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MBio. 2015 May 19;6(3):e00022-15. doi: 10.1128/mBio.00022-15.

The bamboo-eating giant panda harbors a carnivore-like gut microbiota, with excessive seasonal variations.

Author information

1
State Key Laboratory of Microbial Metabolism, School of Life Sciences and Biotechnology, Shanghai Jiao Tong University, Shanghai, People's Republic of China.
2
Sichuan Key Laboratory of Conservation Biology on Endangered Wildlife, Chengdu Research Base of Giant Panda Breeding, Chengdu, People's Republic of China.
3
Yunnan Institute of Microbiology, Yunnan University, Kunming, People's Republic of China.
4
State Key Laboratory of Microbial Metabolism, School of Life Sciences and Biotechnology, Shanghai Jiao Tong University, Shanghai, People's Republic of China xypang@sjtu.edu.cn zzh@panda.org.cn.
5
Sichuan Key Laboratory of Conservation Biology on Endangered Wildlife, Chengdu Research Base of Giant Panda Breeding, Chengdu, People's Republic of China xypang@sjtu.edu.cn zzh@panda.org.cn.

Abstract

The giant panda evolved from omnivorous bears. It lives on a bamboo-dominated diet at present, but it still retains a typical carnivorous digestive system and is genetically deficient in cellulose-digesting enzymes. To find out whether this endangered mammalian species, like other herbivores, has successfully developed a gut microbiota adapted to its fiber-rich diet, we conducted a 16S rRNA gene-based large-scale structural profiling of the giant panda fecal microbiota. Forty-five captive individuals were sampled in spring, summer, and late autumn within 1 year. Significant intraindividual variations in the diversity and structure of gut microbiota across seasons were observed in this population, which were even greater than the variations between individuals. Compared with published data sets involving 124 gut microbiota profiles from 54 mammalian species, these giant pandas, together with 9 captive and 7 wild individuals investigated previously, showed extremely low gut microbiota diversity and an overall structure that diverged from those of nonpanda herbivores but converged with those of carnivorous and omnivorous bears. The giant panda did not harbor putative cellulose-degrading phylotypes such as Ruminococcaceae and Bacteroides bacteria that are typically enriched in other herbivores, but instead, its microbiota was dominated by Escherichia/Shigella and Streptococcus bacteria. Members of the class Clostridia were common and abundant in the giant panda gut microbiota, but most of the members present were absent in other herbivores and were not phylogenetically related with known cellulolytic lineages. Therefore, the giant panda appears not to have evolved a gut microbiota compatible with its newly adopted diet, which may adversely influence the coevolutionary fitness of this herbivore.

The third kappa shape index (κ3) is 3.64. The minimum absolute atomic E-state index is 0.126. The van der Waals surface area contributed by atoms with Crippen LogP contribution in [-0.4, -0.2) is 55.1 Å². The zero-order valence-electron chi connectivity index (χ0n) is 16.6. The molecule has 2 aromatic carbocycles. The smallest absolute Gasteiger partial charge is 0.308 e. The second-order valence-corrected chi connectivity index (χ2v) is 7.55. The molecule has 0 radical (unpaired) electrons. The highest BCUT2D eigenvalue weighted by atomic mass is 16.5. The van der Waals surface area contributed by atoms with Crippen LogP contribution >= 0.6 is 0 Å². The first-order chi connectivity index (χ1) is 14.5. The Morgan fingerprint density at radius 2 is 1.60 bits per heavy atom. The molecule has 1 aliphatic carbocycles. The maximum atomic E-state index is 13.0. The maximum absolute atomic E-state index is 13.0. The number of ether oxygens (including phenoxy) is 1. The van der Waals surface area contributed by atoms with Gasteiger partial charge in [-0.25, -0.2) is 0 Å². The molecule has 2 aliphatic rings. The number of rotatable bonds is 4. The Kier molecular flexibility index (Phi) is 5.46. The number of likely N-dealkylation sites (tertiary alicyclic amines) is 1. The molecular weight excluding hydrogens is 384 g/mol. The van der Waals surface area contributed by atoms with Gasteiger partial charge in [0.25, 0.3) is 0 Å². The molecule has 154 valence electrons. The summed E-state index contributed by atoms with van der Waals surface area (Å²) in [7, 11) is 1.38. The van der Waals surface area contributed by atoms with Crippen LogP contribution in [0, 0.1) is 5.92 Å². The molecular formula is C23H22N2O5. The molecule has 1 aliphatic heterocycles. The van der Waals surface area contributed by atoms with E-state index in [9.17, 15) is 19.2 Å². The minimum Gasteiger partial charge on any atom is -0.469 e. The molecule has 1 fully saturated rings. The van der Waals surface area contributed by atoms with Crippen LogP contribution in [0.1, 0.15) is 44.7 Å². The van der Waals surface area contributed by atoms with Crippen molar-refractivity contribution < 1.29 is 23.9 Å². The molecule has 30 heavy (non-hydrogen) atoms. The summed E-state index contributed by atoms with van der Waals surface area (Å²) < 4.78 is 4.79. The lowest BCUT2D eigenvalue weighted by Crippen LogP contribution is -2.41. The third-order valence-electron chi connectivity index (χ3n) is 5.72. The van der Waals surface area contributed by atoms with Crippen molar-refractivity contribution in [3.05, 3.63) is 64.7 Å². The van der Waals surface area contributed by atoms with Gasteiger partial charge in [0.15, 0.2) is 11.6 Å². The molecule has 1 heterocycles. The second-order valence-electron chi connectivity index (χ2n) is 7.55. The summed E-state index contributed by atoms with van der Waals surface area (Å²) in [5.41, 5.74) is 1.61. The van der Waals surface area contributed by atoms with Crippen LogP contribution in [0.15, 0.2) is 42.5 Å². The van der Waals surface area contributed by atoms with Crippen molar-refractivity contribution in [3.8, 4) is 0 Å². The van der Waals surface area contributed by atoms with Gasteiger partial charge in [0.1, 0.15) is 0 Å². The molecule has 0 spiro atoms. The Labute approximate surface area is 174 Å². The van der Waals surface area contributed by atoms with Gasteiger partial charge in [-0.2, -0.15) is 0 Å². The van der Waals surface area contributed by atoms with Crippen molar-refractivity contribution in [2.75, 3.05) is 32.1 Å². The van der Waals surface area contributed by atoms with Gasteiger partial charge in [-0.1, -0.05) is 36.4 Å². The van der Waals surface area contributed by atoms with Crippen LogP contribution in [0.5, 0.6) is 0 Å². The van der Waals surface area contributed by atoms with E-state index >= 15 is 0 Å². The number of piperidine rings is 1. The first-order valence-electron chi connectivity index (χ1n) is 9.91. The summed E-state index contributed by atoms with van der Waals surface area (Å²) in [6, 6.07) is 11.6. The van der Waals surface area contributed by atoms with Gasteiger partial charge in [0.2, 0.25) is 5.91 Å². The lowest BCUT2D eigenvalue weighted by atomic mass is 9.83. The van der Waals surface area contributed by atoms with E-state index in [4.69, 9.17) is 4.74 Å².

IMPORTANCE:

The giant panda, an endangered mammalian species endemic to western China, is well known for its unique bamboo diet. Unlike other herbivores that have successfully evolved anatomically specialized digestive systems to efficiently deconstruct fibrous plant matter, the giant panda still retains a gastrointestinal tract typical of carnivores. We characterized the fecal bacterial communities from a giant panda population to determine whether this animal relies on its symbiotic gut microbiota to cope with the complex carbohydrates that dominate its diet, as is common in other herbivores. We found that the giant panda gut microbiota is low in diversity and highly variable across seasons. It also shows an overall composition typical of bears and entirely differentiated from other herbivores, with low levels of putative cellulose-digesting bacteria. The gut microbiota of this herbivore, therefore, may not have well adapted to its highly fibrous diet, suggesting a potential link with its poor digestive efficiency.

PMID:
25991678
PMCID:
PMC4442137
DOI:
10.1128/mBio.00022-15
[Indexed for MEDLINE]
Free PMC Article

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